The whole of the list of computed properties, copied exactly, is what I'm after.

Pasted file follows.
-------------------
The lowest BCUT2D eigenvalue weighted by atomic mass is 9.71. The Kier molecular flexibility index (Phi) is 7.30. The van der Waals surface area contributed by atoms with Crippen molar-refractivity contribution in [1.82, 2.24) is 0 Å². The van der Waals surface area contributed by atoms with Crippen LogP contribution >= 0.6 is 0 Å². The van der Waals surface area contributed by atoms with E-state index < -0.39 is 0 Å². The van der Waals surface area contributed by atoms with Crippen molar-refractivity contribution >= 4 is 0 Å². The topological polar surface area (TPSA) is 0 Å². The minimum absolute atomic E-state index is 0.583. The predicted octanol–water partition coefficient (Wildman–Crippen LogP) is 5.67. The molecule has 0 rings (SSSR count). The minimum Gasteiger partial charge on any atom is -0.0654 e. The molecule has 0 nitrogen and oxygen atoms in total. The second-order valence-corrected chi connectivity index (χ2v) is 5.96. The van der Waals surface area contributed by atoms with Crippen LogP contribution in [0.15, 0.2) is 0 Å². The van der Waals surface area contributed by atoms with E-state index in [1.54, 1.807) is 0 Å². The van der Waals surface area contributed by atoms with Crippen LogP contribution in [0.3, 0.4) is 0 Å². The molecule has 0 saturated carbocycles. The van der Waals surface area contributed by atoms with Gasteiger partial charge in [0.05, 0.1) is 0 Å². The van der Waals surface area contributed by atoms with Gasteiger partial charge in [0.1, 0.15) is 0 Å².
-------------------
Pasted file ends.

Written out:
The lowest BCUT2D eigenvalue weighted by atomic mass is 9.71. The Kier molecular flexibility index (Phi) is 7.30. The van der Waals surface area contributed by atoms with Crippen molar-refractivity contribution in [1.82, 2.24) is 0 Å². The van der Waals surface area contributed by atoms with Crippen LogP contribution >= 0.6 is 0 Å². The van der Waals surface area contributed by atoms with E-state index < -0.39 is 0 Å². The van der Waals surface area contributed by atoms with Crippen molar-refractivity contribution >= 4 is 0 Å². The topological polar surface area (TPSA) is 0 Å². The minimum absolute atomic E-state index is 0.583. The predicted octanol–water partition coefficient (Wildman–Crippen LogP) is 5.67. The molecule has 0 rings (SSSR count). The minimum Gasteiger partial charge on any atom is -0.0654 e. The molecule has 0 nitrogen and oxygen atoms in total. The second-order valence-corrected chi connectivity index (χ2v) is 5.96. The van der Waals surface area contributed by atoms with Crippen LogP contribution in [0.15, 0.2) is 0 Å². The van der Waals surface area contributed by atoms with E-state index in [1.54, 1.807) is 0 Å². The van der Waals surface area contributed by atoms with Crippen LogP contribution in [0.3, 0.4) is 0 Å². The molecule has 0 saturated carbocycles. The van der Waals surface area contributed by atoms with Gasteiger partial charge in [0.05, 0.1) is 0 Å². The van der Waals surface area contributed by atoms with Gasteiger partial charge in [0.1, 0.15) is 0 Å².